Beyond the




3 Ways to Mentally Prepare for Your Student Teaching Requirement

A young girl sits at a desk with an open book and an apple.

Your student teaching days are the days you've been waiting for ever since you wanted to become a teacher.

If you’ve recently reached your student teaching milestone (also known as demonstration teaching), then how you get through this next phase is going to set the course for the culmination of your college degree program and how you’ll start your career in your very own classroom. No pressure now, right?

Actually, how you perform during this time is extremely important to you as a new educator. There are things you can do now to ease the pressures and prepare for a successful experience. Those who’ve just successfully completed their own student teaching experiences have the best advice on how to organize, plan and prepare yourself for the journey. And you’ll want to start with preparing yourself mentally, first, before considering your professional preparations. Here’s a few ways to put yourself in the right frame of mind for student teaching:

Further Reading: How to Become a Teacher: 5 Things Student Teachers Should Know

1) Make self-care a priority.

An instinct of educators is to always think of others and to put family and students first. However, it’s important to think about yourself too, and this is a habit you’ll want to learn as a new teacher right out the gate. That means thinking about your mental and physical health, and your wellness, before you step into the classroom. Right now, you could be saying, “I’ve got this.” That’s great for your mental state. Having focused goals sets the stage for a successful experience. However, is your physical health ready as well?

2) Prepare to go the distance.

Dr. Krista Berry, supervisor of teacher success at Western Governors University’s (WGU) Teachers College, said that student teaching is a physically and emotionally draining endeavor for teacher candidates.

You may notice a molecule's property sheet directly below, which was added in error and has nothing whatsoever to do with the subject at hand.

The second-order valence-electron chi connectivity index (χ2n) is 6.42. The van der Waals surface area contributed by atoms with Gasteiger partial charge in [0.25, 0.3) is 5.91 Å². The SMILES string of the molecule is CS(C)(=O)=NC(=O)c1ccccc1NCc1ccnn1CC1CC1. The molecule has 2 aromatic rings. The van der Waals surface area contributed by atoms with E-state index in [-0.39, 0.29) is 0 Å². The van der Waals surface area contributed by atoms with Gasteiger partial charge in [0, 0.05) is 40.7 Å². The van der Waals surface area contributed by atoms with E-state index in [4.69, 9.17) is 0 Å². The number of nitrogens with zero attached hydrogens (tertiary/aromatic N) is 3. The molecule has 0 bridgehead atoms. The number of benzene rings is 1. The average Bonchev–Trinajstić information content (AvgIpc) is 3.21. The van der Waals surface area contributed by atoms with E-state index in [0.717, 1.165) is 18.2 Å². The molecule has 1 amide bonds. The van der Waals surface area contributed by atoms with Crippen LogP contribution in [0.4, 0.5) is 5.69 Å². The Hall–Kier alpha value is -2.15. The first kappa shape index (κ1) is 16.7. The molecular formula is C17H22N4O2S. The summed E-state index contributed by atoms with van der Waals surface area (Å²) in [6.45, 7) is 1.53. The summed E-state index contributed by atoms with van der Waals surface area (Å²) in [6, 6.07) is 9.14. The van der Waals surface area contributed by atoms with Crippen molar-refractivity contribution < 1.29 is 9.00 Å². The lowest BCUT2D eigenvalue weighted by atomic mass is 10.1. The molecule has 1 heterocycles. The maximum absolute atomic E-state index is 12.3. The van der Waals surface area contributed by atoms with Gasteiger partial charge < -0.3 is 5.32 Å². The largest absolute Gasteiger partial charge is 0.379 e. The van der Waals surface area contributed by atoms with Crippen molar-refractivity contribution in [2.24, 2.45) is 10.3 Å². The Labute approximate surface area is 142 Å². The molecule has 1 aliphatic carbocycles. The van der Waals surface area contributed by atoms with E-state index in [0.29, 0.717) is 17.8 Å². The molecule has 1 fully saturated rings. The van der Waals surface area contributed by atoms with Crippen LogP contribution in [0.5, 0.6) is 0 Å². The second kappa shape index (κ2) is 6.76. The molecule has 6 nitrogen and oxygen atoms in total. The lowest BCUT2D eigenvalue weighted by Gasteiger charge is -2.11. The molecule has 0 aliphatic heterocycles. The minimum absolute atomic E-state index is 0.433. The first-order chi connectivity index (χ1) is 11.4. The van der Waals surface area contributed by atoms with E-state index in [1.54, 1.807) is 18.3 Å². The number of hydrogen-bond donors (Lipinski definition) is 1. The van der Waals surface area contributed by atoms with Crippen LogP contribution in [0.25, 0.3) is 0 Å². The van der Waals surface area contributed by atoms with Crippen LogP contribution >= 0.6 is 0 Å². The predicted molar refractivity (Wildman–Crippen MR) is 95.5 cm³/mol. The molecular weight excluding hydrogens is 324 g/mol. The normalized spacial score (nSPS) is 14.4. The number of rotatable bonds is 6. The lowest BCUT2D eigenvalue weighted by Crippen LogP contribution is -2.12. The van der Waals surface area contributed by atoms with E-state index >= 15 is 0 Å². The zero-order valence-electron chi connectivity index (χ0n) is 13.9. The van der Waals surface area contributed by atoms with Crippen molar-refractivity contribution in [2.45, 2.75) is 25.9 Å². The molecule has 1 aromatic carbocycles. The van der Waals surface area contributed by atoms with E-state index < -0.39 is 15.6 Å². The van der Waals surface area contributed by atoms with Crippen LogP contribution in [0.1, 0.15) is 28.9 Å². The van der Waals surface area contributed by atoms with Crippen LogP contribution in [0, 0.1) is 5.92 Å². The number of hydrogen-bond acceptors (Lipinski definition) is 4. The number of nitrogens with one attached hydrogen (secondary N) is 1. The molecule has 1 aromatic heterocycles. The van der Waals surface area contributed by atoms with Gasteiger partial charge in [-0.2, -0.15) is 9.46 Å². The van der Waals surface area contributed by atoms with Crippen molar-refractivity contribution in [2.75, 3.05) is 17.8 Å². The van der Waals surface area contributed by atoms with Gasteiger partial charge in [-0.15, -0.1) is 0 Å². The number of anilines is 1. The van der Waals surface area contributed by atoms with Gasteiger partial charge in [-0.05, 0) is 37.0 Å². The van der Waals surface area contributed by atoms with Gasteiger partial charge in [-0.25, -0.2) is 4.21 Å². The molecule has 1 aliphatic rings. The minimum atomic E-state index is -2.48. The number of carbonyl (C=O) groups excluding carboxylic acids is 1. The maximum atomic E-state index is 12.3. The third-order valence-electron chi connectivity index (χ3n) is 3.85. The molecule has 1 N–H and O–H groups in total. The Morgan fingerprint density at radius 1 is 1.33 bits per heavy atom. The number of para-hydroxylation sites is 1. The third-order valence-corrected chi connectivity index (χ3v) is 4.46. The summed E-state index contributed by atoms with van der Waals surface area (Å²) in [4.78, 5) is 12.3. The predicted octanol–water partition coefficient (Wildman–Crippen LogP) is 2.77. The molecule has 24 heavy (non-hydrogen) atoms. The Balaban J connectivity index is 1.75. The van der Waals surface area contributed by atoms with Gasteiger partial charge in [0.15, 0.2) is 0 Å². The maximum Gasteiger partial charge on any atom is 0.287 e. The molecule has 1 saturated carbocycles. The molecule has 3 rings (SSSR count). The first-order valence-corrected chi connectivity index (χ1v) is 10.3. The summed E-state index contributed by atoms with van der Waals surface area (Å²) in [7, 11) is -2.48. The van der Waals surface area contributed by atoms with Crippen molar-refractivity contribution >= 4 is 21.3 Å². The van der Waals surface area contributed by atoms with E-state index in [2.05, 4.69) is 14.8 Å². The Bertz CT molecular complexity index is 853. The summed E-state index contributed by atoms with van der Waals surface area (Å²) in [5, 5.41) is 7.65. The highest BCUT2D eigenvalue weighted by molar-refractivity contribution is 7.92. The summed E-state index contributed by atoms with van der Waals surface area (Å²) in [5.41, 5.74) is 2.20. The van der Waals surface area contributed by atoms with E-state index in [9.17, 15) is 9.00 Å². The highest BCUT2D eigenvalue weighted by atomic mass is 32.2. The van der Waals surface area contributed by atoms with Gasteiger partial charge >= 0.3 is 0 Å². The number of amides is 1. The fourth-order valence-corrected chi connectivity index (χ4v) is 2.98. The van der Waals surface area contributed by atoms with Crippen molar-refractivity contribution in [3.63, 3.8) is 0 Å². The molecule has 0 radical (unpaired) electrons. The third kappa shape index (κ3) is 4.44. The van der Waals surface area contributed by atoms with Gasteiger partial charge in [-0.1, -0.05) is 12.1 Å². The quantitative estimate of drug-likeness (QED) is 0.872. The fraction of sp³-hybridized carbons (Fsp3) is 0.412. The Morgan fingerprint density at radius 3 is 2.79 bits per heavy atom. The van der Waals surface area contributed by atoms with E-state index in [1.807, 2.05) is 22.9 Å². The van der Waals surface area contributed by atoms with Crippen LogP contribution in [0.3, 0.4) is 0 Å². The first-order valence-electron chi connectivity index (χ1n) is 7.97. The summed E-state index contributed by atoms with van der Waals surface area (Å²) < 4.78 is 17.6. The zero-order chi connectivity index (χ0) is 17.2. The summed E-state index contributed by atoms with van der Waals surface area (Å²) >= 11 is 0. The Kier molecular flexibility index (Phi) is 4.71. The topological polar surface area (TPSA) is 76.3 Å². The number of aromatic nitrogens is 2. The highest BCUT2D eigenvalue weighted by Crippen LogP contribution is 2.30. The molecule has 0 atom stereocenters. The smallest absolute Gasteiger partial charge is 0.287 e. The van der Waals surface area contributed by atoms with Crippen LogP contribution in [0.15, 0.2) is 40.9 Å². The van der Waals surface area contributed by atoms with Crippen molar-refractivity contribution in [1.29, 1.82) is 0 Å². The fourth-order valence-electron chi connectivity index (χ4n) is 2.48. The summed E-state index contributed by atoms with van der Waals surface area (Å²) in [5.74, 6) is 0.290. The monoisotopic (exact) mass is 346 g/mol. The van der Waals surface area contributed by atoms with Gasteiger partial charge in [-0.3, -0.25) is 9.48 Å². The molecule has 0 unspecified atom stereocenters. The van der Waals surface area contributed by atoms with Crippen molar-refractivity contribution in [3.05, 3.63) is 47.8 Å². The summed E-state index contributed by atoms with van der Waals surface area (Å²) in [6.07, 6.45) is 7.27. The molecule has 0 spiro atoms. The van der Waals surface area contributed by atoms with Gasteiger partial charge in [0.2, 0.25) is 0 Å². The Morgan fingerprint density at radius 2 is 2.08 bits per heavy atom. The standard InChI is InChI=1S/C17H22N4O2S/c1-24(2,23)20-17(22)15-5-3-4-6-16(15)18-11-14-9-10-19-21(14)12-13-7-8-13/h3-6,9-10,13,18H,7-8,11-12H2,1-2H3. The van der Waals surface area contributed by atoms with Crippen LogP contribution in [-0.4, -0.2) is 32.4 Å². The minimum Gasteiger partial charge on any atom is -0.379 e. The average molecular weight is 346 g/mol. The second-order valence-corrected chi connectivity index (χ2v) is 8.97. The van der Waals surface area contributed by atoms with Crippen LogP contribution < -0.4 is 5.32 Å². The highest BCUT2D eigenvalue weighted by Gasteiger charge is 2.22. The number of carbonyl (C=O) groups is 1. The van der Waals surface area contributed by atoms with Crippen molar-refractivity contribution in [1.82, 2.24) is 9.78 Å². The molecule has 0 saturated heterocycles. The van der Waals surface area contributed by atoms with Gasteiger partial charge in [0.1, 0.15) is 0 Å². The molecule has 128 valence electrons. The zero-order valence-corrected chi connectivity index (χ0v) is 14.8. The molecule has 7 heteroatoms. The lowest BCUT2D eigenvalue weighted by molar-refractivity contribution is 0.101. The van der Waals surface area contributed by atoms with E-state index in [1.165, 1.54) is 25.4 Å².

“It is quite common to experience exhaustion as you begin your placement,” she said. “So begin this new journey well-rested, hydrated, and understand that you will work lengthy hours with limited breaks.”

Most student teaching placements involve gradual a workflow that fluctuates between lighter and heavier workloads. Being ready and prepared for the physical changes will help you adapt more naturally to the various circumstances in your daily schedule. But know that you’ll adapt, and when you do, remember that daily exercise and eating regularly, along with taking time to relax and rejuvenate during your placement is important for your mental and physical life balance.

3) Delegate family responsibilities.

Preparing yourself means also preparing family members, friends, and home life responsibilities. Prior to starting your placement, explain to those around you that you may not be available to do the things you normally do, or spend the time with them that you normally spend with them.

You may even delegate and discuss ways to share responsibilities such as simple house cleaning, mowing the lawn, or other household chores. Reach-out to any supportive relatives and friends if you feel you may need extra support within your home. Demonstration teaching is a short period of time and you may feel out of balance as you are adjusting. This is a natural and normal process that Dr. Berry refers to as building your “teaching muscles”.

“With time and patience, you will come out stronger and ready for your own classroom,” she said.

Further Reading: This is how you move from being a paraprofessional to a teacher.

You’ve spent several years preparing your mind, academically, to become a teacher. Take these few self-care steps before you start your student teaching experience and they’ll go a long way towards establishing your future success for years to come. 

Editor's note: This story is the first in a two-part series. Read also: 7 Ways to Professionally Prepare for Your Student Teaching Experience